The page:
nights in shining armour at the temple of sound
Published 04/09/2010 | 05:00
As you read this, some of you may well be frolicking like a loon at the Electric Picnic. But why should the frolicking stop when Monday morning rolls around? If you've got festival fever and can't abide the prospect of leaving loon-dom and returning to the real world just yet, then you can happily postpone the evil day by heading to the Sligo countryside where the inaugural Temple House festival takes place next weekend.
It's the second in a triple-whammy of live music jamborees in the North-West after the unforgettable Leonard Cohen shows in Lissadell House in July and the forthcoming Sligo Live blow-out next month.
Compared to the goings-on in Stradbally, the Temple House festival near the town of Ballymote is a more modest and low-key affair, but what it loses in wow factor, it gains in the intimacy of its smaller scale -- and in these cash-strapped times, a three-day camping ticket is a fraction of the cost at €79, and day tickets are €45.
There's hardly a medieval castle or aristocratic country demesne left in Ireland that does not host its own music/arts/Guatemalan kick-boxing festival these days, but Temple House has a history as rich as any.
The remains of a 12th Century lakeside castle (built in 1181) occupied by the Knights Templar -- yes, they of The Da Vinci Code infamy who fought in the medieval Crusades in the Holy Land -- can be found on its grounds close to the impressive 18th Century Georgian mansion that is home to Roderick and Helena Perceval, in whose family it has (mostly) been since the mid-1600s.
Indeed, the family trace their ancestry back to Sir Perceval, one of King Arthur's Knights of the Round Table. Skipping through the generations, a member of the family helped to invade England as part of the retinue of William the Conqueror; and in the 16th Century, a Perceval was granted land in Ireland as a reward for his services to Queen Elizabeth I, and a descendant of his wed Mary Crofton -- heiress to the 1,200 acres of Temple House -- in 1665.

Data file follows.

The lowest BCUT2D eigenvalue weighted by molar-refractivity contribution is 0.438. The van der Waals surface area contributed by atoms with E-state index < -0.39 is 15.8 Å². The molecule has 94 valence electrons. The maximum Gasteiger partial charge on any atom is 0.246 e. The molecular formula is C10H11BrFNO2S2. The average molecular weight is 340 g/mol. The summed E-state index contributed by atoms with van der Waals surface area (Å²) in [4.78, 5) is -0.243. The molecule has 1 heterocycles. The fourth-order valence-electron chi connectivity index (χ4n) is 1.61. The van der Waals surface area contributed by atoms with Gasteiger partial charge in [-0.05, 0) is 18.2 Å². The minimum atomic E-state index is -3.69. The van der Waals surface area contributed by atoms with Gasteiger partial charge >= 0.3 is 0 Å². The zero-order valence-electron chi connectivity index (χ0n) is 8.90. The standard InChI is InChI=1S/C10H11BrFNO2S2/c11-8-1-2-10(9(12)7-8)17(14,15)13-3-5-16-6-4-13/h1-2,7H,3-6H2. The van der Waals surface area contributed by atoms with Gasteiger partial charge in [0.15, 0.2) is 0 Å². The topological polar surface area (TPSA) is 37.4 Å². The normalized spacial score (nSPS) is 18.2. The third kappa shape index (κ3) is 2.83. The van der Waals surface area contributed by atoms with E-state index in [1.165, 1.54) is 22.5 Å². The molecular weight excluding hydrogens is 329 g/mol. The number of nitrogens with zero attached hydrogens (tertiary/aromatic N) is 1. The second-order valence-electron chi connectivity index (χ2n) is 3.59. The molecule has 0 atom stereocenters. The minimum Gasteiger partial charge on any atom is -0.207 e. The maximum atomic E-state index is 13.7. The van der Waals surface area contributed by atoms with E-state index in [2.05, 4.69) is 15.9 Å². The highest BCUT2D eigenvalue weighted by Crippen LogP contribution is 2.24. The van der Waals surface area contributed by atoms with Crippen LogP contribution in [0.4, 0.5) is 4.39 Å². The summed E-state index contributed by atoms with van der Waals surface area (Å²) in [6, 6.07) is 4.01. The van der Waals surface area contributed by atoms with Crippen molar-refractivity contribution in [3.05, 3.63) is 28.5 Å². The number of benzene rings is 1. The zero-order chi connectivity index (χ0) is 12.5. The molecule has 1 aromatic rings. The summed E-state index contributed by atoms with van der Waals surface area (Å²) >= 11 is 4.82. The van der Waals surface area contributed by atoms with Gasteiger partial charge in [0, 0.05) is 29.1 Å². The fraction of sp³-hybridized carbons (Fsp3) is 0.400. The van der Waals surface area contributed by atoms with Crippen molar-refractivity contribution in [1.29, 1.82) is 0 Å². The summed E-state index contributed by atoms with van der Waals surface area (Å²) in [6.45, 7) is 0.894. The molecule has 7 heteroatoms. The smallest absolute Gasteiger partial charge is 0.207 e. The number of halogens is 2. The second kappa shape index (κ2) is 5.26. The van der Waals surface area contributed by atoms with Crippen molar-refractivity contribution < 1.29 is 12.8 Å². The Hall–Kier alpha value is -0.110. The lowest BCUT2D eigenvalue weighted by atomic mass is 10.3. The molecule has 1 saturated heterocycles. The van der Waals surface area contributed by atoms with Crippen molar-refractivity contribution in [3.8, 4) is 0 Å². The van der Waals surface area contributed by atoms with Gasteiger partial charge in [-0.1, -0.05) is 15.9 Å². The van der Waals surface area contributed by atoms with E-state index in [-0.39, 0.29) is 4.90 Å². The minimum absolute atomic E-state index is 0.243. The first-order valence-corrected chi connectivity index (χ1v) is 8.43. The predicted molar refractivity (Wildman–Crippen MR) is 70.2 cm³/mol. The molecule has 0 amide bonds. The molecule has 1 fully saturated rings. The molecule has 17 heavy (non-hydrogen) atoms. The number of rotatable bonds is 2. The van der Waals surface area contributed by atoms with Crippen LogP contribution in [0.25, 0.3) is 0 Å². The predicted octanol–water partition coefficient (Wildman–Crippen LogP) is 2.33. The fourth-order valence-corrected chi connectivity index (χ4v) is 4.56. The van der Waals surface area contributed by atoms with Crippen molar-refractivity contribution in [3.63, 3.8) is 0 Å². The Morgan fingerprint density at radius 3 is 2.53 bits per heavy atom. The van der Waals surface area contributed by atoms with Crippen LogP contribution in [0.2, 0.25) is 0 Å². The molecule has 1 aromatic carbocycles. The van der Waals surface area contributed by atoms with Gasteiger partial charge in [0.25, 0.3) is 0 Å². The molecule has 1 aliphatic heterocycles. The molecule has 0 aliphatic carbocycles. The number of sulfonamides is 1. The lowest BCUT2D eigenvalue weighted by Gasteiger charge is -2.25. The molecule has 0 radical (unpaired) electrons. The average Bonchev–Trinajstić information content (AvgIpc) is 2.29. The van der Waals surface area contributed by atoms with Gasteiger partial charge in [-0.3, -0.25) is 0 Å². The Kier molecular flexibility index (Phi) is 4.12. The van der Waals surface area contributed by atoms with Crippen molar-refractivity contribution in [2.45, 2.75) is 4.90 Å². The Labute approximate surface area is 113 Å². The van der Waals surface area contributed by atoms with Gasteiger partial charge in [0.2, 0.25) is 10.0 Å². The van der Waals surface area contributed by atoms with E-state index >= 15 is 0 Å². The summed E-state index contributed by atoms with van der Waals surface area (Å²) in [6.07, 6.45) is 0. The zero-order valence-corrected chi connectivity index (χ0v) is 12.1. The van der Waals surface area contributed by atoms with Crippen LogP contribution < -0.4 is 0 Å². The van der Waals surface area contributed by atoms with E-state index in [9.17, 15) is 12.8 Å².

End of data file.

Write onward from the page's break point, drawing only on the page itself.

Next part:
It was also said to have been rented out to local chieftains at various stages in its history, after it advertised on daft.ie.
But having withstood the Knights Templar and 900 years of our turbulent history, can it survive a set from Reef on the main stage on Saturday night? The West Country outfit are currently on a reunion tour, intent on making the public fall in love all over again with their retro swaggering blues-rock that briefly rode on the coat-tails of the Brit-pop explosion in the mid-90s.
That electro-hippy chieftain, Howard Jones, headlines the main stage on the same night. Mister Jones is tapping into our baffling nostalgia for the 1980s by re-releasing his first two albums this autumn. Back in the day, the synth-pop supremo liked to perform in day-glo orange jump-suits. If he reprises that wardrobe this weekend, he could fin himself mistaken for a Guantanamo Bay escapee and hauled back to Camp X Ray before he's got to the chorus of 'What Is Love?'.
Another highlight is the late, great Bob Marley's old backing band The Wailers, who strike me as a perfect way to see out a lazy, sunny Sunday in Sligo.
But the lion's share of the line-up is proudly guaranteed Irish and sees young hopefuls like The Revolutionary Commandos of the 3rd Secret of Fatima rub shoulders with more established acts such as the Choice Prize-nominated Codes and RSAG; buzz band du jour O Emperor; stout-hearted troubadour Damien Dempsey; and beloved veterans like The Undertones, The Stunning and The Walls.
New Order and Specials fans take note, there are also guest DJ sets from Peter Hook and Terry Hall, as well as our own turntable legend Donal Dineen.
But as has become customary now at these events, there's as much going on off-stage as on it -- including poetry readings, face painting, holistic therapies, art exhibitions, a farmers' market, and a vintage clothes and jewellery fair.
Inside the walled garden, a variety of activities is promised, including "an eco-detective nature walk", African drumming workshops, Pixie Yoga, Faerie Meditation and Bubble Workshops through sing song. Can you guess which of these is aimed at the kiddies?
Resembling the Father Ted sports day, there's also a Wheelbarrow Race, Tug of War, Egg & Spoon and, er, a Sack Race.
And in a nod to the history of the Big House, there'll be a Medieval Village with living history demonstrations, and where you can dress up in the arms and armour of yesteryear.
From Jamaican reggae legends to Derry punk icons to larking about pretending to be, literally, knights in shining armour, it's not a bad way to say goodbye to summer. And if all else fails, there's always the Pixie Yoga.
email@example.com The Temple House festival runs Friday to Sunday. www.templehousefestival.ie